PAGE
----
Topography and ecosystems
The UAE is largely an arid land with vast sand deserts, but is also characterised by sand dunes, oases, rock mountains, valleys, marshes and mangroves and salt plains.
The oases are mostly of date palms; most oases are located in the emirate of Abu Dhabi.
Along the eastern borders are the Hajjar Mountains that run north-south. These mountains are complemented by valleys (called wadis in Arabic). The wadis are usually dry. However, in cooler months when it rains, they flourish with brooks and pools.
Mangroves (called qurms in Arabic) form an integral part of the marine ecosystem.
Salt plains (called sabkhas in Arabic) are also a common feature. The present-day sabkha started to form some 4000 years ago.
The UAE's natural environment is diverse with three major varieties of ecosystems:
- desert ecosystem
- mountain ecosystem
- coastal and marine ecosystem.
Desert is the dominating landscape, stretching from the southern coast of Arabian Gulf to the uninhabited sands of the Empty Quarter (Rub Al Khali). To the east is the gravel plains bordering the Hajjar Mountains.
Hajjar's rugged mountains rise sharply to an elevation of 2000 metres. Wadis or dry riverbeds open out onto fertile plains.
Coastal and marine ecosystem
The UAE's seas are home to a variety of fish, invertebrates and other marine animals. The southwest waters of Abu Dhabi and Marawah Marine Biosphere Reserve in Abu Dhabi, Jebel Ali in Dubai and Sir Bu Na'air Island and Khor Kalba in Sharjah are recognised by the UAE for their rich and unique environmental biodiversity and are of global biological and ecological importance. The marine habitat protects beaches from coastal erosion and plays a role in climate change mitigation.
Natural habitats of marine organisms are governed mostly by the type of surface, tides, water current, degree of wave exposure, temperature and salinity.
The marine life of the UAE is rich in fish, plants and corals. Over 500 different species of fish inhabit the Gulf waters, with many more existing in the Indian Ocean.
The Arabian Gulf is blessed with large populations of dugongs, dolphins (eight species) and marine turtles. The green turtle (Chelonia mydas) is the most common and feeds on the extensive sea grass beds found in shallow waters. Both green and hawksbill (Eretmochelys imbricata) turtles are known to nest on the beaches of UAE's main coast and islands.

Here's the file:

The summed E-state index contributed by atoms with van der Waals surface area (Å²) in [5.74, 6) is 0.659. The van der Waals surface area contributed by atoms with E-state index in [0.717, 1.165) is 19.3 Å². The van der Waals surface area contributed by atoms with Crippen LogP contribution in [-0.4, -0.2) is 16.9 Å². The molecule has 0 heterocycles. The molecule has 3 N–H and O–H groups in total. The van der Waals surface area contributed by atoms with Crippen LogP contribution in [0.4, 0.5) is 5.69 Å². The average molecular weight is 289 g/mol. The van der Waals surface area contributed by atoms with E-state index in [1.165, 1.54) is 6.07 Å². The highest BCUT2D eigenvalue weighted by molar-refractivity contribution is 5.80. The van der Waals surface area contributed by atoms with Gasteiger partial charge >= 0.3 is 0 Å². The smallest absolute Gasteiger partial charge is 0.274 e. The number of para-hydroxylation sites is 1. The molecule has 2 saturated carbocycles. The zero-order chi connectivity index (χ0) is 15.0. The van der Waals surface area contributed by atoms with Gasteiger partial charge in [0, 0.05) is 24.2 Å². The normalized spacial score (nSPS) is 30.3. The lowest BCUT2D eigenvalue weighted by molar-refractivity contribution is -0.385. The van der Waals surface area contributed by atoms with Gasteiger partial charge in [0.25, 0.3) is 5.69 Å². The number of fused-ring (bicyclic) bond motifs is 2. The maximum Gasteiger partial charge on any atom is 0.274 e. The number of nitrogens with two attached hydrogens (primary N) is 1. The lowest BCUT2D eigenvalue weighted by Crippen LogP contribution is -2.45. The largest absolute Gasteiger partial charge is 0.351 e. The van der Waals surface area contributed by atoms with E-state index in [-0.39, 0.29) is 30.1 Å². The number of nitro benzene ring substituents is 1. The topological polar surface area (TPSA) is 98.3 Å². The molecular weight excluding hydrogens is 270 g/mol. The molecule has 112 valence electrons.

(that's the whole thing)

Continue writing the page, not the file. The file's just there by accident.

Coral reefs and mangrove creeks are habitats for many marine creatures. These areas are important fish breeding grounds and feeding areas and they protect the shores from coastal erosion.
Damage to coastal developments, fishing nets, anchors and ignorant divers cause destruction of these areas. Coral reefs are sensitive to their environment. They take decades to regrow.
Dominant marine life forms in the UAE coasts include fish, marine mammals and marine reptiles.
At the entrance to the Arabian Gulf, the constriction and resultant strong currents of the Strait of Hormuz, influence the distribution of many species.
Marine mammals are relatively common in the UAE's waters and include a great diversity. The two groups of marine mammals that are represented here are the whales and dolphins of the order Cetacea, and dugong of the order Sirenia.
These include sea turtles and sea snakes.
Of the seven recognised species of marine turtles in the world, four live in the waters of the UAE. They are:
- The green turtle (Chelonia mydas)
- The hawksbill turtle (Eretmochelys imbricata)
- The loggerhead turtle (Caretta caretta)
- The huge leatherback turtle (Dermochelys coriacea).
Sea Snakes are found in the UAE's seas. There are at least seven species, all of which belong to one family, the Hydrophiidae. They are excellent swimmers and the laterally flattened tail makes them easily recognisable and distinguishes them from eels.
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The UAE's coasts
The UAE has two coastlines. The longer coast, at over 700 kilometres, excluding islands, faces in a north to north-westerly direction into the southern Arabian Gulf whilst the other, much shorter, coast, approximately 70 kilometres long, faces eastwards into the Gulf of Oman.
Much of the Arabian Gulf coastline is low-lying, flat and bordered by shallow water. While the coast of Gulf of Oman is rugged and eroding, with a higher proportion of hard rock.
The differences in climate along the two coasts has led to assemblages of marine organisms that are somewhat different, although both are of Indian Ocean origin.